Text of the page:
MELERA: (Laughs) Yeah, well, we’ve got enough Black Eyed Peas back here. We should be millionaires!
GELLERMAN: Well, you could raise California Black Eyed Peas and hope for the best... How are you hoping to raise the money so you don’t have to close up the seed house at the end of September?
MELERA: Well, we have a very special seed catalog. We have decided that we need to charge for that catalog because we get it printed here in the Untied States. And that is a significantly higher expense then if we were to have it printed overseas.
But the catalog is really more than just a seed catalog; it contains data from this library of catalogs that we inherited from the Landreths. And lots and lots and lots - and that’s not an overstatement - of historic information about the flowers, herbs and vegetables that you eat.
And so you could purchase the catalog, even if you’re not a gardener, and use it as an educational resource. If we can sell - and this is a huge number - if we can sell a million catalogs, we can get out from under all of the debt obligations that we have. If we sell less than a million catalogs, we will be able - I hope - to pay off the immediate debt obligations, and then as the spring comes, and people order from those catalogs, perhaps we will be able to get out from under all of the debt.
GELLERMAN: Barb, you have a historic catalog, and, as I understand it, a very special cat.
MELERA: (Laughs) Yes, yes. His name is Desi, and in keeping with titles - which we all use today - he is our "R.R.E." - our rodent removal engineer. And he does an exceptional job of that, and he is sound asleep behind me right now, so he must have had a heavy night of activity.
GELLERMAN: (Laughs) Well, Barb, thank you so very much and good luck!
MELERA: Well Bruce, thank you very much for giving us this opportunity to tell our story.
GELLERMAN: Barbara Melera is the CEO of the D. Landreth Seed Company - the oldest seed house in the United States. For more information, go to our website LOE.ORG.
[MUSIC: Grover Washington Jr. “Reed Seed” from The Ultimate Collection (Universal Music 1999)]
GELLERMAN: Mark Seth Lender is a prolific writer, photographer and audio producer who likes to get up close and personal with nature. This summer, he traveled to the far north to Hudson Bay near the Arctic Circle. There he got a rare view of the wildlife and the people who call the place home. We caught up with Mark while he was in Arviat - Mark, where in the world is Arviat?
LENDER: (Laughs) It’s an Eskimo community, 61 degrees, seven seconds north on the northeast corner of Hudson Bay.
GELLERMAN: Ooh, you’re way up there. What does Arviat look like?
LENDER: Way up there. Well, it's very flat and the area has been scraped and ground by glacier after glacier. So, there’s just not much here but flatness. And there’s a rich ground cover, many different kinds of berries this time of year, there are flowers towards the coast called Fireweed, which are a really beautiful purple. And occasionally small trees, because we’re really away from the taiga here - it’s really just open tundra.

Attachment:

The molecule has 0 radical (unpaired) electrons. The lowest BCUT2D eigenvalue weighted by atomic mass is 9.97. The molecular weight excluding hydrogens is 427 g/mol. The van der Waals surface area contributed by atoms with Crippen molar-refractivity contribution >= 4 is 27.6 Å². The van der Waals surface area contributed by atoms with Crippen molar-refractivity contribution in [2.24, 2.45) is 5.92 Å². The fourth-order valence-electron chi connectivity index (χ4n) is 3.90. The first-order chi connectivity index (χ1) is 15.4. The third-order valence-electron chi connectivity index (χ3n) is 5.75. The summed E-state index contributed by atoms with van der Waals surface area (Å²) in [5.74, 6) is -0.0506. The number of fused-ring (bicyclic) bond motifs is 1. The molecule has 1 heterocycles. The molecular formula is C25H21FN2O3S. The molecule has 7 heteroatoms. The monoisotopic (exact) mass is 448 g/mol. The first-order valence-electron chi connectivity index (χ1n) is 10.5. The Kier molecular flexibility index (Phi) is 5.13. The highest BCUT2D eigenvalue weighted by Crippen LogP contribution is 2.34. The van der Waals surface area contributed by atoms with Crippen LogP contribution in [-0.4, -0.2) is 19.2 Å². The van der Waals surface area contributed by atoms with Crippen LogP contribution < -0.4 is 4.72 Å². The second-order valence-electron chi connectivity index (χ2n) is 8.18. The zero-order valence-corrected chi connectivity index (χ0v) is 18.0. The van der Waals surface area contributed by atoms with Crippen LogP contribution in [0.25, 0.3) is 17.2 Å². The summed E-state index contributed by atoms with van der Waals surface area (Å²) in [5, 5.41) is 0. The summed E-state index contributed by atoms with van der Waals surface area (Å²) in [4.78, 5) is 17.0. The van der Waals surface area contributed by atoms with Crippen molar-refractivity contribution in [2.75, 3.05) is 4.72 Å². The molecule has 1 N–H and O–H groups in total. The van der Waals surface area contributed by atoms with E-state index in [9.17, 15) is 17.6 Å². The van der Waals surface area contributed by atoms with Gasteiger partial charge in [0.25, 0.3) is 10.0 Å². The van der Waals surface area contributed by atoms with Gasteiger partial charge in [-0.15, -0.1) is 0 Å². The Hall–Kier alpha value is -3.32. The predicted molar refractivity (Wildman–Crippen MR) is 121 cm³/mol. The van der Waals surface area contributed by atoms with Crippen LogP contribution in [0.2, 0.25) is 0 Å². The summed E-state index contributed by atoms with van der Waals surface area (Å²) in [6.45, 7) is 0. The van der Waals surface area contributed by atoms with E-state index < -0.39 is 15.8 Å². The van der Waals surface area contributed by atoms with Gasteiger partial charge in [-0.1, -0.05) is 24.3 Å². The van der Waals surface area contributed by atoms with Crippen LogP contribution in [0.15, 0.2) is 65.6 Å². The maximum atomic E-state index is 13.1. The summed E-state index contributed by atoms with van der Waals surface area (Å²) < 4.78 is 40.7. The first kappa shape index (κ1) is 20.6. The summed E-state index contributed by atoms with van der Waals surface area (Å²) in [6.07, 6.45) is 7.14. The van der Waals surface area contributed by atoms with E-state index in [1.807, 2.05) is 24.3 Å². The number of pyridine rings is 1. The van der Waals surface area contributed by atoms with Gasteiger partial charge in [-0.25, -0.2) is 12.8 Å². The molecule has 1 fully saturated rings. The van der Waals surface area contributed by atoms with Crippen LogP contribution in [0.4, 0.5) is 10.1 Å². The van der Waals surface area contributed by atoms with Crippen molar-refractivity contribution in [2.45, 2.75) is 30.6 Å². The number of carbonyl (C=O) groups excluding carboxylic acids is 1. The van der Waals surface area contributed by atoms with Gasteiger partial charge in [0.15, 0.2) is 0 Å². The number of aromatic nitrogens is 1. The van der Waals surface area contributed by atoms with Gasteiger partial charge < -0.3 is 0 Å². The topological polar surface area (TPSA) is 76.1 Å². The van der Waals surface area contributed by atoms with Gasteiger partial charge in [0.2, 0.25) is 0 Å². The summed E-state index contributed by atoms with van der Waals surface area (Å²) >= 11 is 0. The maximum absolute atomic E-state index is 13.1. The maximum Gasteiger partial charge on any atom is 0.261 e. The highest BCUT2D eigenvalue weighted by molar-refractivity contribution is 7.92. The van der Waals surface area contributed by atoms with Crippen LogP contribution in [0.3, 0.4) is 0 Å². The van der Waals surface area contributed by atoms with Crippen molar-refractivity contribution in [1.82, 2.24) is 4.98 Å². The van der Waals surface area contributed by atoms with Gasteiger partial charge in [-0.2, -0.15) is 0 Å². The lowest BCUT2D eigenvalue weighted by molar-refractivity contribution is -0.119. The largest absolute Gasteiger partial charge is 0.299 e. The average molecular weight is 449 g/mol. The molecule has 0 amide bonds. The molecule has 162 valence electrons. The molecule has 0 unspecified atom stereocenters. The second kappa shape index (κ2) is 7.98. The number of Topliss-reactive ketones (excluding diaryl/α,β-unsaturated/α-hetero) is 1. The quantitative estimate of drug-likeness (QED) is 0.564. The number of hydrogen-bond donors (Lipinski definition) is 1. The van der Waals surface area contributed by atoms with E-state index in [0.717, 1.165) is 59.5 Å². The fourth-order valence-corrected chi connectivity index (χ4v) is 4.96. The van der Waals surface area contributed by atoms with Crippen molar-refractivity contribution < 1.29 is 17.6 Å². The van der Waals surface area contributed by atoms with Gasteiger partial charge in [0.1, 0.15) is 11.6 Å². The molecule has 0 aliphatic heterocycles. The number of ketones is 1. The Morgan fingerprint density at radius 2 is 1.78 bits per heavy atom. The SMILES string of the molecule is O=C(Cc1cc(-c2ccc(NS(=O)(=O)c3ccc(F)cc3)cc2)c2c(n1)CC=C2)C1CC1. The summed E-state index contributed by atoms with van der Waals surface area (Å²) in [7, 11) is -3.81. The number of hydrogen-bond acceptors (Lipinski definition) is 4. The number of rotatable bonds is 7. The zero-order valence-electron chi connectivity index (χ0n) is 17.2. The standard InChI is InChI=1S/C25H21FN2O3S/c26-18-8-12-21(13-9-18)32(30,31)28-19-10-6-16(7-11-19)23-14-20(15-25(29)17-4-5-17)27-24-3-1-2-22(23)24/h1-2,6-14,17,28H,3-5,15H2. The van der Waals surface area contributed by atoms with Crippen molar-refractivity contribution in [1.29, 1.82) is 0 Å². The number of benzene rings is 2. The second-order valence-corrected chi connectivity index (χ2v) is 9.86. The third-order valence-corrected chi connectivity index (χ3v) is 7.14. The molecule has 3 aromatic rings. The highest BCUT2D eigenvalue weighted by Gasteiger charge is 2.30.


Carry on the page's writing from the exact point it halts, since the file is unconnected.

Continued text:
GELLERMAN: Why did you go to the Arctic? Its gotta be cold, even this time of the year.
LENDER: The short answer of why I came is polar bears, because, you know, you usually visualize - think of them - on ice, and I wanted to see them in fields of Fireweed and out on the green and doing what they do this time of year.
GELLERMAN: So, you brought along some audio equipment with you; what did you record?
LENDER: Well, perhaps the most stunning thing to date was a polar bear hunting. I was standing on the far side of a small inlet on Hudson Bay and I saw a bear come across the mudflats, work his way up onto the beach, and he vocalized:
[SOUND OF POLAR BEAR VOCALIZING AND CHIRPING BIRDS AND BUZZING INSECTS]
LENDER: ... which, unless there is another bear or a reason, they don’t usually do. And then he moved off into the grass, and for a moment I couldn’t see what he was after and then it became clear. There was a pair of Sandhill Cranes on the other side of the grass, and they had a young flightless chick, and he wanted that chick.
And so he was trying to scare them off. And they kept quiet - probably hoping he would miss them. And then he came through the grass - I could hear the grass rustling - and he came within sight. And at that point the cranes began leaping into the air - first the male, then the female, then male again, back and forth and back and forth, and vocalizing their alarm calls.
[SOUNDS OF SANDHILL CRANES]
LENDER: What’s really amazing is that they were able to dissuade the bear. Sandhills - like most wading birds - have a very long, sharp beak, and that is their defense. And the bear took a look at that beak and how small that chick was, and he just decided it wasn’t worth it.
And then he went off through the grass, deeper into the tundra. And as he went, you could hear other birds giving their alarm calls until finally everything went silent and the bear was gone.